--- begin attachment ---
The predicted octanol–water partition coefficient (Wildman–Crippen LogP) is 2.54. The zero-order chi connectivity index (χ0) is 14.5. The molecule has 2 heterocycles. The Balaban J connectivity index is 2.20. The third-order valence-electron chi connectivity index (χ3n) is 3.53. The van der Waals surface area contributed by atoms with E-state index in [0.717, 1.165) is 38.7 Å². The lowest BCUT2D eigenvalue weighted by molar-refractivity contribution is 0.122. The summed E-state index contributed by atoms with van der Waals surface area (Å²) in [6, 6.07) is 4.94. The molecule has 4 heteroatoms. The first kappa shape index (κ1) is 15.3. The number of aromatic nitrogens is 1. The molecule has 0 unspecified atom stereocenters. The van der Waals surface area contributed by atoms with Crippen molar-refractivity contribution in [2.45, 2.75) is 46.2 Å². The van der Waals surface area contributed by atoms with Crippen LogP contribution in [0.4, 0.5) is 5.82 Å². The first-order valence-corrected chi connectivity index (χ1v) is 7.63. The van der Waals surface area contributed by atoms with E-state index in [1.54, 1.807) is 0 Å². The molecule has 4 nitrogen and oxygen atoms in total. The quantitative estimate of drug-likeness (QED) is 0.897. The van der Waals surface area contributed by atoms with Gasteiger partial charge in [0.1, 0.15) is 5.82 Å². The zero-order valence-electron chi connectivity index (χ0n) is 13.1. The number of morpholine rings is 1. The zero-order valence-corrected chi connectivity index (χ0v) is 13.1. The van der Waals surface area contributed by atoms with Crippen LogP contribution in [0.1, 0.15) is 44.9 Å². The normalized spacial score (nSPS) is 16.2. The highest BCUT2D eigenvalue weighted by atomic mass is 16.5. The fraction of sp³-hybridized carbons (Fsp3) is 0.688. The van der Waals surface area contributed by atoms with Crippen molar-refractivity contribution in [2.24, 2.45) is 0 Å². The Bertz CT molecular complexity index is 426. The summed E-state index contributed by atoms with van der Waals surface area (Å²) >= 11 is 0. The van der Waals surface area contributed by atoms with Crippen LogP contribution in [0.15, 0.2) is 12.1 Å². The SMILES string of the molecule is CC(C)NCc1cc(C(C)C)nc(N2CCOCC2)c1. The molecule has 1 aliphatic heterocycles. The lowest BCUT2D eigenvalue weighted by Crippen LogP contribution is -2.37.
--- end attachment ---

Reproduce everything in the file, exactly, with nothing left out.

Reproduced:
The predicted octanol–water partition coefficient (Wildman–Crippen LogP) is 2.54. The zero-order chi connectivity index (χ0) is 14.5. The molecule has 2 heterocycles. The Balaban J connectivity index is 2.20. The third-order valence-electron chi connectivity index (χ3n) is 3.53. The van der Waals surface area contributed by atoms with E-state index in [0.717, 1.165) is 38.7 Å². The lowest BCUT2D eigenvalue weighted by molar-refractivity contribution is 0.122. The summed E-state index contributed by atoms with van der Waals surface area (Å²) in [6, 6.07) is 4.94. The molecule has 4 heteroatoms. The first kappa shape index (κ1) is 15.3. The number of aromatic nitrogens is 1. The molecule has 0 unspecified atom stereocenters. The van der Waals surface area contributed by atoms with Crippen molar-refractivity contribution in [2.45, 2.75) is 46.2 Å². The van der Waals surface area contributed by atoms with Crippen LogP contribution in [0.4, 0.5) is 5.82 Å². The first-order valence-corrected chi connectivity index (χ1v) is 7.63. The van der Waals surface area contributed by atoms with E-state index in [1.54, 1.807) is 0 Å². The molecule has 4 nitrogen and oxygen atoms in total. The quantitative estimate of drug-likeness (QED) is 0.897. The van der Waals surface area contributed by atoms with Gasteiger partial charge in [0.1, 0.15) is 5.82 Å². The zero-order valence-electron chi connectivity index (χ0n) is 13.1. The number of morpholine rings is 1. The zero-order valence-corrected chi connectivity index (χ0v) is 13.1. The van der Waals surface area contributed by atoms with Crippen LogP contribution in [0.1, 0.15) is 44.9 Å². The normalized spacial score (nSPS) is 16.2. The highest BCUT2D eigenvalue weighted by atomic mass is 16.5. The fraction of sp³-hybridized carbons (Fsp3) is 0.688. The van der Waals surface area contributed by atoms with Crippen molar-refractivity contribution in [2.24, 2.45) is 0 Å². The Bertz CT molecular complexity index is 426. The summed E-state index contributed by atoms with van der Waals surface area (Å²) >= 11 is 0. The van der Waals surface area contributed by atoms with Crippen LogP contribution in [0.15, 0.2) is 12.1 Å². The SMILES string of the molecule is CC(C)NCc1cc(C(C)C)nc(N2CCOCC2)c1. The molecule has 1 aliphatic heterocycles. The lowest BCUT2D eigenvalue weighted by Crippen LogP contribution is -2.37.